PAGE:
I was surprisingly able to get a good nights sleep. I listened to some relaxing music and fell asleep pretty quickly. I was slightly restless, but I woke up at 4:30 am feeling pretty good. I wasn’t able to eat much before the race. This was, by far, by biggest fear. I managed to drink 2 Ensure Shakes (250 calories each), ate a huge banana (135 calories) and approximately half a Cliff Builder’s Bar (if I would have eaten the whole thing it would have been 270 calories). The fact that I wasn’t able to eat much started to make me anxious, but Nick reminded me that I ate so well the day before, and that I was very hydrated, so I would be fine. That little bit of reassurance helped. I decided that I would take the rest of my Cliff and an apple along to the starting area an nibble on. We got all of our gear together and headed out the door. As soon as we opened the door to the parking lot we saw that it was pouring rain. We kind of just stared at each other for a few seconds. Then Nick ran back up to the room to grab his jacket and my space blanket from a previous race so that we could at least try to stay dry until the race actually started. 

We showed up at the starting area about 30 minutes before the race was scheduled to begin. It was miserable waiting. The temperature was in the high 40s, but the rain was really cold and it was very windy. We took our time at the porta potty’s (hey– at least it was dry). Then we wondered around trying to find a dry spot to stand until we had to get in line. Every covered area was completely packed so we found a truck to stand next to. This at least kept the wind at bay. I managed to eat my entire apple but it was cold and wet so I didn’t want to dig in my bag for the Cliff. Finally we lined up at 6:25 am. We listened to the National Anthem and chatted with the people around us. We talked with a guy who was running his first race and a women who also love the run-walk method (like me!). It was nice to be distracted. Once the lineup of people started moving I didn’t feel a bit nervous. At this point we were just out for another run.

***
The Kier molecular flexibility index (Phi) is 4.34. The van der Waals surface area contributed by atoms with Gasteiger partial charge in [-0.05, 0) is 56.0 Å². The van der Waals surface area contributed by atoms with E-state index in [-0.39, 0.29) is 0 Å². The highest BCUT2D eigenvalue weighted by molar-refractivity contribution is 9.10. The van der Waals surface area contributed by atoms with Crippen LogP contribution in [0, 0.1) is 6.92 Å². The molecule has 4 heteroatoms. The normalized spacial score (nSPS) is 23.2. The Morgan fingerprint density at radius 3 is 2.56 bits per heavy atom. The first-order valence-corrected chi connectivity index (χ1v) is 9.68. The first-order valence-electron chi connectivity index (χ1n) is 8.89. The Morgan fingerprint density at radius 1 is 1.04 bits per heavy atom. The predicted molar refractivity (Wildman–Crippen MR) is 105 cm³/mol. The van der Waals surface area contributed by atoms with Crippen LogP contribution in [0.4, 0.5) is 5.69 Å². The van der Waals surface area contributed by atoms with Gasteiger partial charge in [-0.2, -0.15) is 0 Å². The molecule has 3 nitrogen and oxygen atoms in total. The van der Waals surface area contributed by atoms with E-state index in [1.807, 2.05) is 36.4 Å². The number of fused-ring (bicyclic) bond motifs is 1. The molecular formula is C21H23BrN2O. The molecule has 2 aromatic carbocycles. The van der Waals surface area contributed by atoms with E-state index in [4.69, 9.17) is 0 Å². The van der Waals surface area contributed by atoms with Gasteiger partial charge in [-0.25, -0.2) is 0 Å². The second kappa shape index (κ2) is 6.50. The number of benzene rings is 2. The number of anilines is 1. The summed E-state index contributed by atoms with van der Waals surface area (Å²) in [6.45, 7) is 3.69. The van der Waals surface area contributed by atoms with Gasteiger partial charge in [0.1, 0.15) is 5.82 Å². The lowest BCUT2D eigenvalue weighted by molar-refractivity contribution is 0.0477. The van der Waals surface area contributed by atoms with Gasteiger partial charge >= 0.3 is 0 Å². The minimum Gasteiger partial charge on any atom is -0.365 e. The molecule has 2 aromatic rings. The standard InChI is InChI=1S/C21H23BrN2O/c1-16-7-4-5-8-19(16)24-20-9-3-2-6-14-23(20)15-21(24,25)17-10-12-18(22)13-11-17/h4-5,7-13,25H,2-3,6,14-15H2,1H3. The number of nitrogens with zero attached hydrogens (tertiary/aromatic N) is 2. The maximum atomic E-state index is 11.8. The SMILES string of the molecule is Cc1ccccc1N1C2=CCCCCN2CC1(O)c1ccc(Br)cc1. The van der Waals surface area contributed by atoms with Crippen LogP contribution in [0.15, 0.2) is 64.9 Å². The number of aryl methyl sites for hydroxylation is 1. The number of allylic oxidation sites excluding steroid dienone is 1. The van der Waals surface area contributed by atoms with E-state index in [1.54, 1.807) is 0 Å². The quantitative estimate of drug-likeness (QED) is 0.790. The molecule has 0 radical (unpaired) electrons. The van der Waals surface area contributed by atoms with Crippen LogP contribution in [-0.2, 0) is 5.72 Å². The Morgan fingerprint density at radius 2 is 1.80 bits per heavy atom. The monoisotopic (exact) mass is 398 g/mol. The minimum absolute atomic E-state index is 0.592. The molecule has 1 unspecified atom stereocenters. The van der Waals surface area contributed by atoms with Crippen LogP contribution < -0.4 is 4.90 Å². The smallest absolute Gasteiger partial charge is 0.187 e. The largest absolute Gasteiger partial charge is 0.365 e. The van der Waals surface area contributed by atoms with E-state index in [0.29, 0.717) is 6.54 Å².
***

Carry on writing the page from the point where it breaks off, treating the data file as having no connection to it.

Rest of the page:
The first few miles were slightly annoying having to dodge so many people. It was frustrating trying to stick with Nick as he ran around people and tried to not run through the puddles left by the early morning rain. Nick will do anything to keep his feet dry. I’ll run straight through puddles if that means the shortest distance to where I’m headed. The first 5 miles of the course were straight down the main road in town. For the amount of people running it was fairly quiet. It was nice running in the quiet pre-dawn darkness with a bunch of people striving for the same thing as you. The plan was to stick with a 9 minute run 1 minute walk interval. This was how I did most of my training. I felt comfortable with this, and I knew that I didn’t lose much time by walking. It felt weird to walk at the 9 minute mark. But it was the plan and we stuck to it. One thing I was totally not prepared for with this race was the wind. Once the rain stopped the temperature was perfect for running, but the winds were gusting 20+ mph (according to That first stretch of the course was straight into the wind. I remember feeling like I was working so hard. I kept thinking to myself that I did not have enough fuel to sustain this pace with the wind. Not long after passing the 5-mile mark we finally turned down a side road and were out of the direct force of the wind. This was about the point that I started eating. I ate one fig newton (50 calories). It might seem like a weird running snack, but it worked well during training.